I recently heard from one of my teachers the following words, which have since been etched in my heart as a deep remembrance of the healing power of devotion and personal practice.
He said; “No matter how many times you break a vow, you can always return home to yourself. Even if you break it 1000 times, you can always come home. Like a soulmate, you are it—and for that, you may always return to you.”
I am so moved by this teaching because I firmly believe that the most sacred relationship we will ever endure is the one we are having with ourselves. It’s the one most worthy of our time, attention, nurturing and deep listening. Having a rich and deep relationship with ourselves is how we learn how to be in this world through adversity, distraction + heavy influence. It’s how we discern our true nature from the nature of another. It’s how we make decisions that are centred in who we are and what we value most in life. It’s how we learn to self soothe, regulate and remain neutral in the face of chaos.
Honouring + loving ourselves with conviction is the great work of our lives and in my opinion, the only way we truly learn how to give to another.
I’ve spent so much of my life seeking answers + abandoning myself, which has left me lost and confused more times than a few. My model for life, based on my upbringing has always been to do the right thing, say the right thing, be the right person, get the job done. Essentially, do what it takes to survive, please and fit the mould of other people’s expectations and all will be well. Though this has served as a brilliant model for succeeding in multiple areas in life, it’s left me time and time again frustrated at my inability to speak up for what I truly need + live out a life where I feel safe + empowered to make my own decisions with full trust in myself.
The amount of times some kind of life event has knocked me off my axis and sent me into a tailspin has been more than just a subtle clue. A clue that my relationship to my essence, my spirit + my truth has been weakened. I’ve had to fall off the tracks enough times to understand that there is no right path in this lifetime, no secret recipe to lasting joy + no human being strong enough to carry all my burdens and fulfill my soul’s needs. I’ve looked to so many external sources: family, friends, teachers, mentors, healing practitioners, books, yogic lineages, you name it. All in a hungry search for validation from external sources that would satiate my inner need to “get it right” by some kind of a standard.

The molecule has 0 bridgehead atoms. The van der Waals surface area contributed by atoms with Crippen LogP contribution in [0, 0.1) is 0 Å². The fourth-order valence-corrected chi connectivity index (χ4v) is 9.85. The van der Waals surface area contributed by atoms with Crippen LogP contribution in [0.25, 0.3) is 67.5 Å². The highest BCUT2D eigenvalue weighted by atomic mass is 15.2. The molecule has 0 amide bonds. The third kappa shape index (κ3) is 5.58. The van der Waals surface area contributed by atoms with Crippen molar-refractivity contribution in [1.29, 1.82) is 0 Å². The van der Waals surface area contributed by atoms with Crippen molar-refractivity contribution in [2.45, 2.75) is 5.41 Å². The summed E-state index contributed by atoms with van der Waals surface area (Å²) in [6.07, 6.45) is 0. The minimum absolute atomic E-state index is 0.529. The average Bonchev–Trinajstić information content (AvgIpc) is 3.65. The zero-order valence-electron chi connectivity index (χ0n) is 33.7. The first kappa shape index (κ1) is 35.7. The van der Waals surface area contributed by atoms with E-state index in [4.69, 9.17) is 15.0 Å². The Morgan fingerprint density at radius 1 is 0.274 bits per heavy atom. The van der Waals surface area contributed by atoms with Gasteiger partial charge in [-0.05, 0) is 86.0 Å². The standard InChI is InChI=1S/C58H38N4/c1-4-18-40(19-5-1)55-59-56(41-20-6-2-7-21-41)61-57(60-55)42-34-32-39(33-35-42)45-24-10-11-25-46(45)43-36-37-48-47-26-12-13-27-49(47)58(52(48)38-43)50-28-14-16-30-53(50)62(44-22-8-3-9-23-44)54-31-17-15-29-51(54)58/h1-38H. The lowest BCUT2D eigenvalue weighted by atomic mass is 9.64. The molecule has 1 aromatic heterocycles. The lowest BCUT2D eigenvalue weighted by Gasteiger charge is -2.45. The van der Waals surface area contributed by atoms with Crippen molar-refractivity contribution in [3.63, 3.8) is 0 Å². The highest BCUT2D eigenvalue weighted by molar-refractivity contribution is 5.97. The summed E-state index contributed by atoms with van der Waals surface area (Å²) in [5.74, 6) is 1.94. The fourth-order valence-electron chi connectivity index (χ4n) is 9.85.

Over the years, I had developed practices centred around rigidity + heavy discipline to keep me on a so called “path” and keep me safe. From overexercising as an adolescent, to never missing my asana practice as an adult— These practices, though serving me in the beginning, would swing my inner pendulum so far to one side that any sudden blow could swing it all way to the other side of apathy or dismay. I would get so far down a rabbit hole of what I thought was a devotional practice that I wouldn’t realize how dogmatic and repressed I had actually become. An unsustainable practice to say the least, and a surefire way of taking me further away from my intuition and inner guidance system.
I want to be clear, that what I’m not saying is that there’s anything wrong with consistent practice. And in fact, consistent, devotional practice is key to refining this relationship with self + bringing us closer to our divinity. But what I am now learning is that if I don’t give myself the authority to listen + be in the drivers seat of my life, someone or something else will, real quick. We all have the capacity to take ownership of our lives and live as the luminous beings we came here to be; by knowing what matters to us + by setting ourselves up with compassionate practices that support our relationship self to self.
These practices need not be perfect or follow any strict set of rules, but they serve to continually bring us home to ourselves in a loving + compassionate way. They instil a sense of deep devotion and commitment to something bigger than our thoughts of how things “should” be. Some days I am called to a long asana practice. Other days I sing mantra while cleaning my house. Sometimes I dance, sometimes I walk in nature. And sometimes I simply pray and sit in the quiet stillness of my heart. Whatever the vehicle, however it arrives, I am always left with a deeper connection to voice of my highest self.
What I know for sure is that you are worth coming home to and worth loving without condition. You are worth the devotion, the nurturing and you are most definitely worth listening to. Set yourself up with practices that nourish your soul + keep you connected to your essence. Like an alchemist, stay curious + find what works. Not rigid or established in perfection. But rooted deeply in honesty, integrity + a loyalty to who you really are.
Come home to yourself. Be your own soulmate.